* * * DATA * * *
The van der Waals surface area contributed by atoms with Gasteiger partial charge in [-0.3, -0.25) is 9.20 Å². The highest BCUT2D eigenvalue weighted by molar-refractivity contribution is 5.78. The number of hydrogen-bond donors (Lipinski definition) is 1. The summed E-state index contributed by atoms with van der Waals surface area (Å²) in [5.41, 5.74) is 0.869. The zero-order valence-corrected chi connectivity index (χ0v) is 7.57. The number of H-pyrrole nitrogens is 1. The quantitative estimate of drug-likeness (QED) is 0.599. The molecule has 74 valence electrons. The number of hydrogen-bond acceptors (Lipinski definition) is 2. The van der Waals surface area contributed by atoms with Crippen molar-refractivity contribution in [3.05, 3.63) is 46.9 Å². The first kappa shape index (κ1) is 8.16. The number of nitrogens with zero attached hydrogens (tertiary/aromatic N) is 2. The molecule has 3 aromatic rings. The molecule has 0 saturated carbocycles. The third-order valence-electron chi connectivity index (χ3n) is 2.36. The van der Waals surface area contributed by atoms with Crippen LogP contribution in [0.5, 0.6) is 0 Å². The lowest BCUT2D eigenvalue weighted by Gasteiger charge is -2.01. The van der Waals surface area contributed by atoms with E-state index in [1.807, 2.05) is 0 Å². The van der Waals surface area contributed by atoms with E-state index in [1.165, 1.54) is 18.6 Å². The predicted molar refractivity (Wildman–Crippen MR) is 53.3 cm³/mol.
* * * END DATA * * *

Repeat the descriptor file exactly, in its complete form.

The van der Waals surface area contributed by atoms with Gasteiger partial charge in [-0.3, -0.25) is 9.20 Å². The highest BCUT2D eigenvalue weighted by molar-refractivity contribution is 5.78. The number of hydrogen-bond donors (Lipinski definition) is 1. The summed E-state index contributed by atoms with van der Waals surface area (Å²) in [5.41, 5.74) is 0.869. The zero-order valence-corrected chi connectivity index (χ0v) is 7.57. The number of H-pyrrole nitrogens is 1. The quantitative estimate of drug-likeness (QED) is 0.599. The molecule has 74 valence electrons. The number of hydrogen-bond acceptors (Lipinski definition) is 2. The van der Waals surface area contributed by atoms with Crippen molar-refractivity contribution in [3.05, 3.63) is 46.9 Å². The first kappa shape index (κ1) is 8.16. The number of nitrogens with zero attached hydrogens (tertiary/aromatic N) is 2. The molecule has 3 aromatic rings. The molecule has 0 saturated carbocycles. The third-order valence-electron chi connectivity index (χ3n) is 2.36. The van der Waals surface area contributed by atoms with Crippen LogP contribution in [0.5, 0.6) is 0 Å². The lowest BCUT2D eigenvalue weighted by Gasteiger charge is -2.01. The van der Waals surface area contributed by atoms with E-state index in [1.807, 2.05) is 0 Å². The van der Waals surface area contributed by atoms with E-state index in [1.165, 1.54) is 18.6 Å². The predicted molar refractivity (Wildman–Crippen MR) is 53.3 cm³/mol.